Written in a language accessible to upper-level undergraduates as well as literate general readers, Understanding Marcel Proust simultaneously addresses a scholarly public aware of the critical arguments that Proust's work has generated. Thiher's study should make Proust's In Search of Lost Time more widely accessible by explicating its structure and themes.



Publié par
Date de parution 15 août 2013
Nombre de lectures 2
EAN13 9781611172560
Langue English

Informations légales : prix de location à la page 0,3150€. Cette information est donnée uniquement à titre indicatif conformément à la législation en vigueur.


Understanding Marcel Proust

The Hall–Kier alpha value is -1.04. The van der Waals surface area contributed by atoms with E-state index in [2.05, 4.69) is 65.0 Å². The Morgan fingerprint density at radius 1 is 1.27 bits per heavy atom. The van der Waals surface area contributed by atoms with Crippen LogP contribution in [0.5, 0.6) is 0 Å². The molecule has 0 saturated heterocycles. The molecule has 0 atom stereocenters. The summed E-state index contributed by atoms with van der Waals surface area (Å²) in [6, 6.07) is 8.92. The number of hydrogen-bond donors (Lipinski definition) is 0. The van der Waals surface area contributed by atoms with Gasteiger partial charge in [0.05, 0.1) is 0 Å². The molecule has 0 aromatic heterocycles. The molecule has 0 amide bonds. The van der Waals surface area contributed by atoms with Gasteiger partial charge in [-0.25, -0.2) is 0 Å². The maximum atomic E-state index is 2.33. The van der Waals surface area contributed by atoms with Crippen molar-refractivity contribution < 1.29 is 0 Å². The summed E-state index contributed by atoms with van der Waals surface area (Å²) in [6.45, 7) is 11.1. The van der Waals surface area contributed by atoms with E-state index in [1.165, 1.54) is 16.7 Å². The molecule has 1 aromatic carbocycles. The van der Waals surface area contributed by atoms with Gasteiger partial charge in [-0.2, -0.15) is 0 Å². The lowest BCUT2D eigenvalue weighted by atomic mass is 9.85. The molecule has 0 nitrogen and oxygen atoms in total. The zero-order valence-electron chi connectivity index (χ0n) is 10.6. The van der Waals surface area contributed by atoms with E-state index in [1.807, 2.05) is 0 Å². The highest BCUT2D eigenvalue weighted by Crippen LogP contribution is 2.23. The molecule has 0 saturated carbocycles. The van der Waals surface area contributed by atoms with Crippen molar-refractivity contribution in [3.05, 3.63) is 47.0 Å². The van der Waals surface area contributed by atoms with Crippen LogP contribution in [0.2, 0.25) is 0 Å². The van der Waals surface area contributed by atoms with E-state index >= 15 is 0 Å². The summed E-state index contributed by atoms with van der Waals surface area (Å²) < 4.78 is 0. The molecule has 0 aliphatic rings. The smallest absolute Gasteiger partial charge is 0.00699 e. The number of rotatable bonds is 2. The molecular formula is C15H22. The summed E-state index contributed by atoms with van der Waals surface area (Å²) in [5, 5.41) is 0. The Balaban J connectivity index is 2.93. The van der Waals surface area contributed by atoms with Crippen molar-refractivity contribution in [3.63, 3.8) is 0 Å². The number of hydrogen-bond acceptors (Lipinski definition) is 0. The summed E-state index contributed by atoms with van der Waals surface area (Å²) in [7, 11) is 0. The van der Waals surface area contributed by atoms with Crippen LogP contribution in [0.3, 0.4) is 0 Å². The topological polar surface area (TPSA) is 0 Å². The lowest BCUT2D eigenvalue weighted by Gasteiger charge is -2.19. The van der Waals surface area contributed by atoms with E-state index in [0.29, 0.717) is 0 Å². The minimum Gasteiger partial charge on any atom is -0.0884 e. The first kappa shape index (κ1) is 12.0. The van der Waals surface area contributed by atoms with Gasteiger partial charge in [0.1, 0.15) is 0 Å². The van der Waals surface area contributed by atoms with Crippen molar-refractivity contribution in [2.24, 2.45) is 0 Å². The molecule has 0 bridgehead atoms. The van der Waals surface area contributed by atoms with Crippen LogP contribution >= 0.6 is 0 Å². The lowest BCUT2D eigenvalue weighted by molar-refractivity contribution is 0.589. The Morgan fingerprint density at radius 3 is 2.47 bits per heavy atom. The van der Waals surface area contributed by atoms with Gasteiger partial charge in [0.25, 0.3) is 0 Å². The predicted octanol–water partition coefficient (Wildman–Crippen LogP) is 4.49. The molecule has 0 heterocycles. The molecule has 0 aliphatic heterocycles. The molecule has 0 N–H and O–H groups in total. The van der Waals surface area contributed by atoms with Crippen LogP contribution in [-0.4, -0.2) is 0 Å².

Understanding Modern European and Latin American Literature
James Hardin, Series Editor
volumes on
Ingeborg Bachmann Samuel Beckett Juan Benet Thomas Bernhard Johannes Bobrowski Heinrich Böll Italo Calvino Albert Camus Elias Canetti Camilo José Cela Céline Julio Cortázar Isak Dinesen José Donoso Friedrich Dürrenmatt Rainer Werner Fassbinder Max Frisch Federico García Lorca Gabriel García Márquez Juan Goytisolo Günter Grass Gerhart Hauptmann Christoph Hein Hermann Hesse Eugène Ionesco Uwe Johnson Milan Kundera Primo Levi John McGahern Robert Musil Boris Pasternak Octavio Paz Luigi Pirandello Marcel Proust Graciliano Ramos Erich Maria Remarque Alain Robbe-Grillet Joseph Roth Jean-Paul Sartre W. G. Sebald Claude Simon
Mario Vargas Llosa Peter Weiss Franz Werfel Christa Wolf
Understanding Marcel Proust
© 2013 University of South Carolina
PublisheB by the University of South Carolina Press Columbia, South Carolina 29208
22 21 20 19 18 17 16 15 14 13 10 9 8 7 6 5 4 3 2 1